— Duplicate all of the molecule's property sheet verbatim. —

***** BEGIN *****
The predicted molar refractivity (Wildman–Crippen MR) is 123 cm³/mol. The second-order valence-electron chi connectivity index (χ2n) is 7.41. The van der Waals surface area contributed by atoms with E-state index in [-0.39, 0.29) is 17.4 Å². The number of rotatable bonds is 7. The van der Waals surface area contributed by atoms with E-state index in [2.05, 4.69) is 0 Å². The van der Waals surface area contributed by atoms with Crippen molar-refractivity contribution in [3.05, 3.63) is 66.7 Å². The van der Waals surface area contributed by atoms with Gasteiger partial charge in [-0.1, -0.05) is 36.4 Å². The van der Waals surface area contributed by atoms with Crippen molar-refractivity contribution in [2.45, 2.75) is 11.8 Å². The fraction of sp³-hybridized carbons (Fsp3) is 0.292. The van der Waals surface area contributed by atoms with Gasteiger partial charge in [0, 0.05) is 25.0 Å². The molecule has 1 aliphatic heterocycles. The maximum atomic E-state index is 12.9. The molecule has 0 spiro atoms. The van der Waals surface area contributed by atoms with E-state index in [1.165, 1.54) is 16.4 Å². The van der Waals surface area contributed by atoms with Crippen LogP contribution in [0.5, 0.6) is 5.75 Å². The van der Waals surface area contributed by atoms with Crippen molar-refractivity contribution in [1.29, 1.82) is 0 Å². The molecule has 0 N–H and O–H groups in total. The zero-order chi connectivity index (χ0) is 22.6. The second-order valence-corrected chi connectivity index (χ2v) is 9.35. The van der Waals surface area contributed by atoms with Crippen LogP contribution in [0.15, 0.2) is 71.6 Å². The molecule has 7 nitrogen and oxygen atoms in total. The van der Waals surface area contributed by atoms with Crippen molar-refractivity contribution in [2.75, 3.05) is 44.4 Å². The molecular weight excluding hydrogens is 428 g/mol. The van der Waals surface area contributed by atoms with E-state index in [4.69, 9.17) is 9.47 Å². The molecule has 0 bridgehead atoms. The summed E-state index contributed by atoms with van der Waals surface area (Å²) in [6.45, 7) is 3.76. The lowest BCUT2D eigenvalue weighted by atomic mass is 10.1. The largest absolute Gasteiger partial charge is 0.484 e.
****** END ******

The predicted molar refractivity (Wildman–Crippen MR) is 123 cm³/mol. The second-order valence-electron chi connectivity index (χ2n) is 7.41. The van der Waals surface area contributed by atoms with E-state index in [-0.39, 0.29) is 17.4 Å². The number of rotatable bonds is 7. The van der Waals surface area contributed by atoms with E-state index in [2.05, 4.69) is 0 Å². The van der Waals surface area contributed by atoms with Crippen molar-refractivity contribution in [3.05, 3.63) is 66.7 Å². The van der Waals surface area contributed by atoms with Gasteiger partial charge in [-0.1, -0.05) is 36.4 Å². The van der Waals surface area contributed by atoms with Crippen molar-refractivity contribution in [2.45, 2.75) is 11.8 Å². The fraction of sp³-hybridized carbons (Fsp3) is 0.292. The van der Waals surface area contributed by atoms with Gasteiger partial charge in [0, 0.05) is 25.0 Å². The molecule has 1 aliphatic heterocycles. The maximum atomic E-state index is 12.9. The molecule has 0 spiro atoms. The van der Waals surface area contributed by atoms with E-state index in [1.165, 1.54) is 16.4 Å². The van der Waals surface area contributed by atoms with Crippen LogP contribution in [0.5, 0.6) is 5.75 Å². The van der Waals surface area contributed by atoms with Crippen molar-refractivity contribution in [1.29, 1.82) is 0 Å². The molecule has 0 N–H and O–H groups in total. The zero-order chi connectivity index (χ0) is 22.6. The second-order valence-corrected chi connectivity index (χ2v) is 9.35. The van der Waals surface area contributed by atoms with Crippen LogP contribution in [0.15, 0.2) is 71.6 Å². The molecule has 7 nitrogen and oxygen atoms in total. The van der Waals surface area contributed by atoms with Crippen molar-refractivity contribution in [2.75, 3.05) is 44.4 Å². The molecular weight excluding hydrogens is 428 g/mol. The van der Waals surface area contributed by atoms with E-state index in [4.69, 9.17) is 9.47 Å². The molecule has 0 bridgehead atoms. The summed E-state index contributed by atoms with van der Waals surface area (Å²) in [6.45, 7) is 3.76. The lowest BCUT2D eigenvalue weighted by atomic mass is 10.1. The largest absolute Gasteiger partial charge is 0.484 e.